A bus company cited for brake defects and other violations still won U.S. regulators’ top safety rating a month before one of its vehicles careened down a mountain road because the driver couldn’t stop, records show.
Inspectors found records of brake flaws, evidence of drivers working excessive hours, and shortcomings in paperwork on maintenance, hiring, drivers, and alcohol and drug tests in an audit dated Jan. 9, according to documents obtained under the Freedom of Information Act.
Owners of Scapadas Magicas LLC told investigators they hadn’t reviewed U.S. regulations even after having been audited five times since 2007. A pledge to be more attentive was enough to earn a “satisfactory” rating, the Federal Motor Carrier Safety Administration’s highest, allowing the company to operate without restrictions, the records show.
Eight people died when a bus covered in the Scapadas Magicas audit went out of control in the San Bernardino National Forest in California Feb. 3 and hit a truck en route to Tijuana, Mexico, as the driver yelled his brakes had failed, according to passengers.
The incident fits a pattern, cited by U.S. National Transportation Safety Board Chairman Debbie Hersman three days after the wreck, of the bus regulator not closing companies with known safety shortcomings until after fatal crashes.
“Historically, the agency has always wanted to jawbone and educate rather than take action,” said Henry Jasny, president and general counsel for Advocates for Highway and Auto Safety, a Washington-based watchdog group.
The agency has tripled inspections over the past seven years and took 880 drivers and 1,831 vehicles out of service in 2012, Bill Bronrott, FMCSA deputy administrator, said in an e-mail.
Regulators have taken 255 bus companies out of service in the past two years, Bronrott said. A May 2012 crackdown on so-called Chinatown bus operations along Interstate 95 was the largest enforcement action in the agency’s history, he said.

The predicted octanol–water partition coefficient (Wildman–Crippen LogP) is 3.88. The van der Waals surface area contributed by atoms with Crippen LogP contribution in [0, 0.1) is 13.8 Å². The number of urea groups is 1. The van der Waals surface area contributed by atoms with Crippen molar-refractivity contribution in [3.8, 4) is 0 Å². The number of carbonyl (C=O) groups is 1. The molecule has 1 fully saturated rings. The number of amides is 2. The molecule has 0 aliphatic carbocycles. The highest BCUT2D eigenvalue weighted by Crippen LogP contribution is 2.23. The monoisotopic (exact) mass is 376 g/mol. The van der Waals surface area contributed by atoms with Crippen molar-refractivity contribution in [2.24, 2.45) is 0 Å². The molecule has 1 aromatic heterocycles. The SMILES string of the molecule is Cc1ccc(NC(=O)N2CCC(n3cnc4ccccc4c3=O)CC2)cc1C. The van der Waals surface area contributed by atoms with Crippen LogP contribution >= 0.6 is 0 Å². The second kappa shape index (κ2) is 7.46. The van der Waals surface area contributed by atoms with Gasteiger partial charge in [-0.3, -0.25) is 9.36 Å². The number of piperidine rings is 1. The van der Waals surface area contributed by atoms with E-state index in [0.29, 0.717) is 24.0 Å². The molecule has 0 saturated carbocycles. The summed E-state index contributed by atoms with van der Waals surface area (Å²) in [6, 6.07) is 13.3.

Ramon Ramirez Garcia, described in records as Scapadas Magicas’s president, didn’t return three phone calls to two numbers in U.S. and Mexico seeking comment. A third number listed in U.S. records was disconnected. An e-mail sent to the address listed in the company’s January review bounced back, and he didn’t respond to an e-mail sent to an address listed in other Transportation Department records.
The infractions found during the Jan. 9 inspection were mostly paperwork violations and technicalities, said Duane DeBruyne, an FMCSA spokesman. Investigators deemed they weren’t widespread. The five violations of the 15-hour maximum work day amounted to 3.3 percent of the 150 days checked.
“None of these violations individually or cumulatively affect a carrier’s safety rating,” DeBruyne said in an e-mail.
Only after the accident did agency investigators find the company was using an unqualified mechanic and didn’t have a facility adequate to maintain commercial buses, DeBruyne said.
The paperwork Scapadas Magicas produced for the audit suggested it had systems in place to ensure regulations were followed, something agency investigators later discovered wasn’t true, DeBruyne said.
Scapadas Magicas,a Mexican company listing an address in National City, California, specialized in taking groups from Tijuana to U.S. destinations including Las Vegas, Southern California mountains, casinos and Disneyland, Magic Mountain and Knott’s Berry Farm. The bus that crashed was returning from a skiing trip to Big Bear Lake, west of San Bernardino.
Inspectors doing the Jan. 9 review knew the bus was taken off the road for brake defects after a roadside inspection months before, records show. They didn’t look at any buses or repair facilities, DeBruyne said.
A compliance review focuses on company records, DeBruyne said. Bus companies’ vehicles are usually on the road, though investigators may look at equipment if it’s on the premises, he said.